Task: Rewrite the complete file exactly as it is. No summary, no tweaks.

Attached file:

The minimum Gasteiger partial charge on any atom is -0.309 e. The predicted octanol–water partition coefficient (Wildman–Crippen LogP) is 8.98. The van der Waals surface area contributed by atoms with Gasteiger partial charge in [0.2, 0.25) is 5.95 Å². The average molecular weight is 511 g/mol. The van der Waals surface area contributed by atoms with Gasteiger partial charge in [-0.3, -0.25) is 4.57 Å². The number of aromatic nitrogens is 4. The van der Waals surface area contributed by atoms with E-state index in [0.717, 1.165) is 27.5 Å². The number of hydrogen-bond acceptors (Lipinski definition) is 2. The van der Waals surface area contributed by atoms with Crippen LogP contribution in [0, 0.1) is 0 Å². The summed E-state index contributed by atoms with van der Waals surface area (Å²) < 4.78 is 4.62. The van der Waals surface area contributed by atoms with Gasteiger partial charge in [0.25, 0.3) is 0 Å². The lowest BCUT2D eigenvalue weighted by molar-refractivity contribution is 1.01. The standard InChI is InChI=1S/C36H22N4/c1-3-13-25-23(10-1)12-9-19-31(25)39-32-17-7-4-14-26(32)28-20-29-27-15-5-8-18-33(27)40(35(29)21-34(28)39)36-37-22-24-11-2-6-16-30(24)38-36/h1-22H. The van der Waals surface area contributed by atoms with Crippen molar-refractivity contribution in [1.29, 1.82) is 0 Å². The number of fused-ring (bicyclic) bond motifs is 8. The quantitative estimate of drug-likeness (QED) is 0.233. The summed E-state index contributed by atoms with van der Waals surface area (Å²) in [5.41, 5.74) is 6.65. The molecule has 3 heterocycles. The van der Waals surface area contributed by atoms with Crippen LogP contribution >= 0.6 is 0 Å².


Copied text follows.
The minimum Gasteiger partial charge on any atom is -0.309 e. The predicted octanol–water partition coefficient (Wildman–Crippen LogP) is 8.98. The van der Waals surface area contributed by atoms with Gasteiger partial charge in [0.2, 0.25) is 5.95 Å². The average molecular weight is 511 g/mol. The van der Waals surface area contributed by atoms with Gasteiger partial charge in [-0.3, -0.25) is 4.57 Å². The number of aromatic nitrogens is 4. The van der Waals surface area contributed by atoms with E-state index in [0.717, 1.165) is 27.5 Å². The number of hydrogen-bond acceptors (Lipinski definition) is 2. The van der Waals surface area contributed by atoms with Crippen LogP contribution in [0, 0.1) is 0 Å². The summed E-state index contributed by atoms with van der Waals surface area (Å²) < 4.78 is 4.62. The van der Waals surface area contributed by atoms with Gasteiger partial charge in [0.25, 0.3) is 0 Å². The lowest BCUT2D eigenvalue weighted by molar-refractivity contribution is 1.01. The standard InChI is InChI=1S/C36H22N4/c1-3-13-25-23(10-1)12-9-19-31(25)39-32-17-7-4-14-26(32)28-20-29-27-15-5-8-18-33(27)40(35(29)21-34(28)39)36-37-22-24-11-2-6-16-30(24)38-36/h1-22H. The van der Waals surface area contributed by atoms with Crippen molar-refractivity contribution in [1.29, 1.82) is 0 Å². The number of fused-ring (bicyclic) bond motifs is 8. The quantitative estimate of drug-likeness (QED) is 0.233. The summed E-state index contributed by atoms with van der Waals surface area (Å²) in [5.41, 5.74) is 6.65. The molecule has 3 heterocycles. The van der Waals surface area contributed by atoms with Crippen LogP contribution >= 0.6 is 0 Å².